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Knowledge of the origin and evolution of viruses could provide a better …


Biology Articles » Evolutionary Biology » Origin and evolution of viruses: EscapedDNA/RNA sequences as evolutionaryaccelerators and natural biological weapons

Summary
- Origin and evolution of viruses: EscapedDNA/RNA sequences as evolutionaryaccelerators and natural biological weapons

Origin and evolution of viruses: Escaped DNA/RNA sequences as evolutionary accelerators and natural biological weapons

Ivan Bubanovic a, Stevo Najman b, Zlatibor Andjelkovic c

a Department of Obstetrics and Gynecology, Medica Centre, Novosadska 1/c, 18000 Nis, Serbia, Serbia and Montenegro
b Institute of Biology, Medical Faculty, University Medical School, Nis, Serbia and Montenegro
c Institute of Histology, Medical Faculty, Pristina, Kosovska Mitrovica, Serbia and Montenegro

Summary

Knowledge of the origin and evolution of viruses could provide a better understanding of a number of phenomena in the field of evolution such as the origin and development of multi-cellular organisms, the rapid diversification of species over the last 600–700 million years and the lack of transitional forms in the evolution of species (‘‘missing links’’) etc. One of the possible effects of escaped DNA/RNA sequences or viruses on the evolution of multicellular organisms, especially vertebrates, could be the phenomenon of horizontal transmission and dissemination of genes. Interestingly, if so, this effect could be considered as a model of primeval and natural genetic engineering. Other possible links between the evolution of multi-cellular organisms and viruses are connected with the fact that viruses represent the source of different forms of selective pressure such as epidemics of infectious diseases, autoimmunity, malignant alteration, reproductive efficiency, etc. At the same time, these two models of ‘‘long-term evolutionary relations’’ could represent ‘‘key factors’’ in the evolution between viruses and multi-cellular organisms. The capability of a genome to produce and emit DNA/RNA sequences or de novo created viruses which can be a vector of genes horizontal transmission and/or cause selective pressure on concurrent or predator species gives a new characteristic to viruses – the possibility of their acting as natural biological weapons. Finally, possibly evolutionary advantages of this genome capability could be one of explanations for the phenomena such as genome instability and its ability to emit DNA/RNA sequences and/or de novo created viruses, as well as evolutionary conservation of this unique phenomena.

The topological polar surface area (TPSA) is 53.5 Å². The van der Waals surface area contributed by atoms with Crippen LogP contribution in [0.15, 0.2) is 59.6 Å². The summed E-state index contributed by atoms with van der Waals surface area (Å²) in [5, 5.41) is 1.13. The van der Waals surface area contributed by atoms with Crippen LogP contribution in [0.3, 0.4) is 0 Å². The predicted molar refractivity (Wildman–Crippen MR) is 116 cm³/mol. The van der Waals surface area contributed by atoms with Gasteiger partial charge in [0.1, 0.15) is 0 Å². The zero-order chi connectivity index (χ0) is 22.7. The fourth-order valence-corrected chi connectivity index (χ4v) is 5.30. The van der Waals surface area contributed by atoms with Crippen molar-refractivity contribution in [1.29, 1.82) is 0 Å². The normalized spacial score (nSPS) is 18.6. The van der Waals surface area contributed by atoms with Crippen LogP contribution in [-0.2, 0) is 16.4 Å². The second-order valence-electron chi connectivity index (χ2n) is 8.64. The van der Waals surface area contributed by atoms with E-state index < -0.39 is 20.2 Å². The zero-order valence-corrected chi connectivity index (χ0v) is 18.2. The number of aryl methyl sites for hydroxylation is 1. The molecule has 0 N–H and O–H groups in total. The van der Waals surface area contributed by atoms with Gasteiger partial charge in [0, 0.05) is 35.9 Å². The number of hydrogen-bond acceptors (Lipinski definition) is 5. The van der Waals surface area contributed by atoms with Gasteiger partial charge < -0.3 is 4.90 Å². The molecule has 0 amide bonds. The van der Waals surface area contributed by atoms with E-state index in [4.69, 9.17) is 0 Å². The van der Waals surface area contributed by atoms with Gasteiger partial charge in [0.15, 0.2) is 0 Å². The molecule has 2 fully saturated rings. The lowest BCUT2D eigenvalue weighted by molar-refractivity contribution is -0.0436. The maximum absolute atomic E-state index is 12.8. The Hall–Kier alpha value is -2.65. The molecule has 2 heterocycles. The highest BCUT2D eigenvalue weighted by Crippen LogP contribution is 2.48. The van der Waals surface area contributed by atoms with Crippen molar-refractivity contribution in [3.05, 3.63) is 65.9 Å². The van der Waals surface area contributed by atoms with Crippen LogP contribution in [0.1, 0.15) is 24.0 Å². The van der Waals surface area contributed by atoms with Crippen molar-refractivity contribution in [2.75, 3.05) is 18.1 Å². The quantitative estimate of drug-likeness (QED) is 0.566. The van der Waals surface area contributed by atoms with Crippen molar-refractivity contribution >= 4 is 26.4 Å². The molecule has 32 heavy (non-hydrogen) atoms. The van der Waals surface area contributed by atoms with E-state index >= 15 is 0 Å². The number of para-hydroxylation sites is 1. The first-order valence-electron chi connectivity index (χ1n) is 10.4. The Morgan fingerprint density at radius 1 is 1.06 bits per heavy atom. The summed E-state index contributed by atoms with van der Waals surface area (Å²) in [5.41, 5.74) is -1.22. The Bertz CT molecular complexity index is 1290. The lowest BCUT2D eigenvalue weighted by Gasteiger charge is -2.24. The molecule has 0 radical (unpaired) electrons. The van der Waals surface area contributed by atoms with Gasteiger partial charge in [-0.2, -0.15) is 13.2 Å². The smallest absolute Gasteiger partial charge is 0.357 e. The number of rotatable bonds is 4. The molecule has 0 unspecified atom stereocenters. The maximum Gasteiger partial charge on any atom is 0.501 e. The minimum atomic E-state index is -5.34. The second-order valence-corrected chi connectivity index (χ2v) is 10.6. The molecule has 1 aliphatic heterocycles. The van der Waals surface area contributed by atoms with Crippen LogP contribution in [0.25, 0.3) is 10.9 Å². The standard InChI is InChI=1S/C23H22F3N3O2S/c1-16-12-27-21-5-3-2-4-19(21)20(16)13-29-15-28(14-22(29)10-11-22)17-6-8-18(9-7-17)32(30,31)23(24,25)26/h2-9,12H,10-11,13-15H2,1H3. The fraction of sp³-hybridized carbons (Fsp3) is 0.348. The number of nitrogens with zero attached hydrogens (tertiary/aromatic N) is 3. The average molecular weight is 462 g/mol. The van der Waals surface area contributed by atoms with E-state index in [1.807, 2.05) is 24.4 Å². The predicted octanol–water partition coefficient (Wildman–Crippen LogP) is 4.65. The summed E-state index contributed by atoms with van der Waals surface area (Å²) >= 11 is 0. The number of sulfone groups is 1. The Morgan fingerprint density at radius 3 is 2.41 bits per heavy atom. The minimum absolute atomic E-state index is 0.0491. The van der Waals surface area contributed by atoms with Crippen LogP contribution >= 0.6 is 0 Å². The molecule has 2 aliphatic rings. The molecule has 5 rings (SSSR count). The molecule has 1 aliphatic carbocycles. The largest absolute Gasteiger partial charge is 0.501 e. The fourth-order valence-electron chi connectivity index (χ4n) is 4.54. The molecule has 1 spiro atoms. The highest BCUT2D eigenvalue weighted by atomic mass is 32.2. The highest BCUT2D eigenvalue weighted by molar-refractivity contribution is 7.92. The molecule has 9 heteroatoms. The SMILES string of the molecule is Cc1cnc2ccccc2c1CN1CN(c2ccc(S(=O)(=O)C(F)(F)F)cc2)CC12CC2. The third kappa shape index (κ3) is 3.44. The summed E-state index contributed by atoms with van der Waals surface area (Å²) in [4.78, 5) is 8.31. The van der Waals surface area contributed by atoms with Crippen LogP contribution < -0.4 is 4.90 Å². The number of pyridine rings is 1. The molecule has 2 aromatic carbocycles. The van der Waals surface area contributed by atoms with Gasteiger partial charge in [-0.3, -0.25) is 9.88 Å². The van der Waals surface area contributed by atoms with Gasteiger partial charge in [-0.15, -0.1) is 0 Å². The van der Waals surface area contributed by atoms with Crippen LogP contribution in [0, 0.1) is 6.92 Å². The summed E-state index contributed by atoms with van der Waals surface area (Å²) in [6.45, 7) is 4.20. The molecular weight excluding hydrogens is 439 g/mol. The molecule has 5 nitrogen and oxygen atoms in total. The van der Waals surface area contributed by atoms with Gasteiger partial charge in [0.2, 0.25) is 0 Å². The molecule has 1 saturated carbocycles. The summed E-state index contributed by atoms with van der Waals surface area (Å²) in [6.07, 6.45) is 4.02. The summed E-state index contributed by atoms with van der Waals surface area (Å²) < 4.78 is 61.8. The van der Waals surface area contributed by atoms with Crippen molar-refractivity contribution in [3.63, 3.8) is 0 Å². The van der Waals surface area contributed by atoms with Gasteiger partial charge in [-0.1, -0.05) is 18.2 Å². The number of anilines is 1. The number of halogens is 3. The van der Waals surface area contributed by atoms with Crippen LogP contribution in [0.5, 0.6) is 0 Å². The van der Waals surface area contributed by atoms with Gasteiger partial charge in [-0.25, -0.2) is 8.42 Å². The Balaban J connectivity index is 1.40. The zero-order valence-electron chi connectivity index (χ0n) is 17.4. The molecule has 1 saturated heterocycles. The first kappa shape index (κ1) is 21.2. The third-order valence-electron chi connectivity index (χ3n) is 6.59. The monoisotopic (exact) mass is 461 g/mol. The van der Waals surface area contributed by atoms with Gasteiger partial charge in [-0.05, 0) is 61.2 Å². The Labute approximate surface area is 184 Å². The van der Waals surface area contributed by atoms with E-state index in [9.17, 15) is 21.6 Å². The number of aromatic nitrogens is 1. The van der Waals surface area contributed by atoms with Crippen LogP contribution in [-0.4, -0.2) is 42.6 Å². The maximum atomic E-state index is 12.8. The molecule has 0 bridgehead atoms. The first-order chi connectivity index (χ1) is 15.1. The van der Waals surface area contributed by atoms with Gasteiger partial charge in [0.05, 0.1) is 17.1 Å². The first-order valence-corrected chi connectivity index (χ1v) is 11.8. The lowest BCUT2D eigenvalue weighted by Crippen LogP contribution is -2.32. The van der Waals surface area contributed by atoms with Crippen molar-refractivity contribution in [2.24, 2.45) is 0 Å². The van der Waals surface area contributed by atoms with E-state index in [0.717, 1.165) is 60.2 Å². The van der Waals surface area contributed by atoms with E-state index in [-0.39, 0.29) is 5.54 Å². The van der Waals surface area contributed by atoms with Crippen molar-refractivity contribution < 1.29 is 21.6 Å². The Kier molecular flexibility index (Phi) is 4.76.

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Other notes:
[An article from Ivan Bubanovic (author)]
[First published in Medical Hypotheses (2005) 65, 868–872].


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